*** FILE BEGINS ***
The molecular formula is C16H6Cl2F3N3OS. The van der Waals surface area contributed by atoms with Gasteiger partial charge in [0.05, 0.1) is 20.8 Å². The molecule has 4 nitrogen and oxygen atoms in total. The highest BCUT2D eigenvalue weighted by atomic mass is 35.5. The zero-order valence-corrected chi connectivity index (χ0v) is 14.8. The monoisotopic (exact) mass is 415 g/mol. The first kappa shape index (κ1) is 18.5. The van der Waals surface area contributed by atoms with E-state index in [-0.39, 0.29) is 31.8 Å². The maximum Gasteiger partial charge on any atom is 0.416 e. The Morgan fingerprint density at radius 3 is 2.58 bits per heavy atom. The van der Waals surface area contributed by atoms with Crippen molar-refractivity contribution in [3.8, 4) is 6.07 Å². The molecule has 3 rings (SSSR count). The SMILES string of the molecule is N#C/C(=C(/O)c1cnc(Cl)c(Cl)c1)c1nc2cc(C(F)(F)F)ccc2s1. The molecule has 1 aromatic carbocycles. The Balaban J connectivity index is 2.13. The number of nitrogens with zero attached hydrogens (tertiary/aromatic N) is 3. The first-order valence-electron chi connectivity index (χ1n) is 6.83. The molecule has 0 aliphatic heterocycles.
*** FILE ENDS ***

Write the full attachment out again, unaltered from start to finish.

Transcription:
The molecular formula is C16H6Cl2F3N3OS. The van der Waals surface area contributed by atoms with Gasteiger partial charge in [0.05, 0.1) is 20.8 Å². The molecule has 4 nitrogen and oxygen atoms in total. The highest BCUT2D eigenvalue weighted by atomic mass is 35.5. The zero-order valence-corrected chi connectivity index (χ0v) is 14.8. The monoisotopic (exact) mass is 415 g/mol. The first kappa shape index (κ1) is 18.5. The van der Waals surface area contributed by atoms with E-state index in [-0.39, 0.29) is 31.8 Å². The maximum Gasteiger partial charge on any atom is 0.416 e. The Morgan fingerprint density at radius 3 is 2.58 bits per heavy atom. The van der Waals surface area contributed by atoms with Crippen molar-refractivity contribution in [3.8, 4) is 6.07 Å². The molecule has 3 rings (SSSR count). The SMILES string of the molecule is N#C/C(=C(/O)c1cnc(Cl)c(Cl)c1)c1nc2cc(C(F)(F)F)ccc2s1. The molecule has 1 aromatic carbocycles. The Balaban J connectivity index is 2.13. The number of nitrogens with zero attached hydrogens (tertiary/aromatic N) is 3. The first-order valence-electron chi connectivity index (χ1n) is 6.83. The molecule has 0 aliphatic heterocycles.